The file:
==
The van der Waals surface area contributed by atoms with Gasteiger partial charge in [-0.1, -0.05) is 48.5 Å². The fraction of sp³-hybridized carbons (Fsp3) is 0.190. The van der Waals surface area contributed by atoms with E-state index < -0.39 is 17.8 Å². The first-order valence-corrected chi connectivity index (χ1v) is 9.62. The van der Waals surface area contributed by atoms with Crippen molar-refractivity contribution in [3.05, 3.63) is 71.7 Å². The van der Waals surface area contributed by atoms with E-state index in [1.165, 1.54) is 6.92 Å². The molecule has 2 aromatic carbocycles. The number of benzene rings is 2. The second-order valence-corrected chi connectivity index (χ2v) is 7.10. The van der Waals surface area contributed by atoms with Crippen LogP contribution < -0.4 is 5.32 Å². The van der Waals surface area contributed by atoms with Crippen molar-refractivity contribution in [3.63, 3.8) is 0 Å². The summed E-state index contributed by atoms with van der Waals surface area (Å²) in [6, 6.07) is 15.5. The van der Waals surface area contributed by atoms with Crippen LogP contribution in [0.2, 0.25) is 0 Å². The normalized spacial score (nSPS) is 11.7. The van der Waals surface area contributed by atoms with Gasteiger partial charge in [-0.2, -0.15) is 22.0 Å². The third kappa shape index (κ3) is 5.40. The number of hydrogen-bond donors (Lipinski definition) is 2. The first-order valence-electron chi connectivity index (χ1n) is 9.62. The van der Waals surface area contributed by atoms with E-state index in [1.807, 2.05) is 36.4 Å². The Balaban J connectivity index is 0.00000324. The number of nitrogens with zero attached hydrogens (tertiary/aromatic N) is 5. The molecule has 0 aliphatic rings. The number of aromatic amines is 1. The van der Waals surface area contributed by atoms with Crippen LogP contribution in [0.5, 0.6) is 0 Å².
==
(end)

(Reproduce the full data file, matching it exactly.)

The van der Waals surface area contributed by atoms with Gasteiger partial charge in [-0.1, -0.05) is 48.5 Å². The fraction of sp³-hybridized carbons (Fsp3) is 0.190. The van der Waals surface area contributed by atoms with E-state index < -0.39 is 17.8 Å². The first-order valence-corrected chi connectivity index (χ1v) is 9.62. The van der Waals surface area contributed by atoms with Crippen molar-refractivity contribution in [3.05, 3.63) is 71.7 Å². The van der Waals surface area contributed by atoms with E-state index in [1.165, 1.54) is 6.92 Å². The molecule has 2 aromatic carbocycles. The number of benzene rings is 2. The second-order valence-corrected chi connectivity index (χ2v) is 7.10. The van der Waals surface area contributed by atoms with Crippen LogP contribution < -0.4 is 5.32 Å². The van der Waals surface area contributed by atoms with Crippen molar-refractivity contribution in [3.63, 3.8) is 0 Å². The summed E-state index contributed by atoms with van der Waals surface area (Å²) in [6, 6.07) is 15.5. The van der Waals surface area contributed by atoms with Crippen LogP contribution in [0.2, 0.25) is 0 Å². The normalized spacial score (nSPS) is 11.7. The van der Waals surface area contributed by atoms with Gasteiger partial charge in [-0.2, -0.15) is 22.0 Å². The third kappa shape index (κ3) is 5.40. The number of hydrogen-bond donors (Lipinski definition) is 2. The first-order valence-electron chi connectivity index (χ1n) is 9.62. The van der Waals surface area contributed by atoms with E-state index in [1.807, 2.05) is 36.4 Å². The Balaban J connectivity index is 0.00000324. The number of nitrogens with zero attached hydrogens (tertiary/aromatic N) is 5. The molecule has 0 aliphatic rings. The number of aromatic amines is 1. The van der Waals surface area contributed by atoms with Crippen LogP contribution in [0.5, 0.6) is 0 Å².